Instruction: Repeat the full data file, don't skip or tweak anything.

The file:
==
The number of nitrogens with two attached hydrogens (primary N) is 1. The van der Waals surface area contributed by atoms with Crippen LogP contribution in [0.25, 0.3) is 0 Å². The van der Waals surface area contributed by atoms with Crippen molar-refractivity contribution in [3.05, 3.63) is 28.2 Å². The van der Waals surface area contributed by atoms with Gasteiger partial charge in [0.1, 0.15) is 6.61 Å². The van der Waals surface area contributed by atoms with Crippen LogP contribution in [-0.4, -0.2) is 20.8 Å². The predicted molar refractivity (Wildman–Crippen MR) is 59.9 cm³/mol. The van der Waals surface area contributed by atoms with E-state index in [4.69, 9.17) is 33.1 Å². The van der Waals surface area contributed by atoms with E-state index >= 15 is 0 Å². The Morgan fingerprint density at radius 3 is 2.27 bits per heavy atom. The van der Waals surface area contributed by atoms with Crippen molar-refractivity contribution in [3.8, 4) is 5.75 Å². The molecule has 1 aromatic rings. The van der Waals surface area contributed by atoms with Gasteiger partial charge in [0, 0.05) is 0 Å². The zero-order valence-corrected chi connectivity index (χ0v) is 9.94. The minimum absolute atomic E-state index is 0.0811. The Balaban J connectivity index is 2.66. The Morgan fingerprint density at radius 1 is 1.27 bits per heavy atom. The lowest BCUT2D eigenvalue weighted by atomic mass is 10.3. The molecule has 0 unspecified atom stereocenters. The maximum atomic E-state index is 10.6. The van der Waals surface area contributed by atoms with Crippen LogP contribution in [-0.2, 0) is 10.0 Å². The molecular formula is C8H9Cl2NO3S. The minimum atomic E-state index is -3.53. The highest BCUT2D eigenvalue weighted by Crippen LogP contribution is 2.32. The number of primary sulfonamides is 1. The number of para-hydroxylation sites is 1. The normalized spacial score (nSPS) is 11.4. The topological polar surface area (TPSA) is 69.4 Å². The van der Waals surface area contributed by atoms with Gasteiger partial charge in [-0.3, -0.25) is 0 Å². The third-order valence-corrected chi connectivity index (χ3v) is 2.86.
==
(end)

The number of nitrogens with two attached hydrogens (primary N) is 1. The van der Waals surface area contributed by atoms with Crippen LogP contribution in [0.25, 0.3) is 0 Å². The van der Waals surface area contributed by atoms with Crippen molar-refractivity contribution in [3.05, 3.63) is 28.2 Å². The van der Waals surface area contributed by atoms with Gasteiger partial charge in [0.1, 0.15) is 6.61 Å². The van der Waals surface area contributed by atoms with Crippen LogP contribution in [-0.4, -0.2) is 20.8 Å². The predicted molar refractivity (Wildman–Crippen MR) is 59.9 cm³/mol. The van der Waals surface area contributed by atoms with E-state index in [4.69, 9.17) is 33.1 Å². The van der Waals surface area contributed by atoms with E-state index >= 15 is 0 Å². The Morgan fingerprint density at radius 3 is 2.27 bits per heavy atom. The van der Waals surface area contributed by atoms with Crippen molar-refractivity contribution in [3.8, 4) is 5.75 Å². The molecule has 1 aromatic rings. The van der Waals surface area contributed by atoms with Gasteiger partial charge in [0, 0.05) is 0 Å². The zero-order valence-corrected chi connectivity index (χ0v) is 9.94. The minimum absolute atomic E-state index is 0.0811. The Balaban J connectivity index is 2.66. The Morgan fingerprint density at radius 1 is 1.27 bits per heavy atom. The lowest BCUT2D eigenvalue weighted by atomic mass is 10.3. The molecule has 0 unspecified atom stereocenters. The maximum atomic E-state index is 10.6. The van der Waals surface area contributed by atoms with Crippen LogP contribution in [-0.2, 0) is 10.0 Å². The molecular formula is C8H9Cl2NO3S. The minimum atomic E-state index is -3.53. The highest BCUT2D eigenvalue weighted by Crippen LogP contribution is 2.32. The number of primary sulfonamides is 1. The number of para-hydroxylation sites is 1. The normalized spacial score (nSPS) is 11.4. The topological polar surface area (TPSA) is 69.4 Å². The van der Waals surface area contributed by atoms with Gasteiger partial charge in [-0.3, -0.25) is 0 Å². The third-order valence-corrected chi connectivity index (χ3v) is 2.86.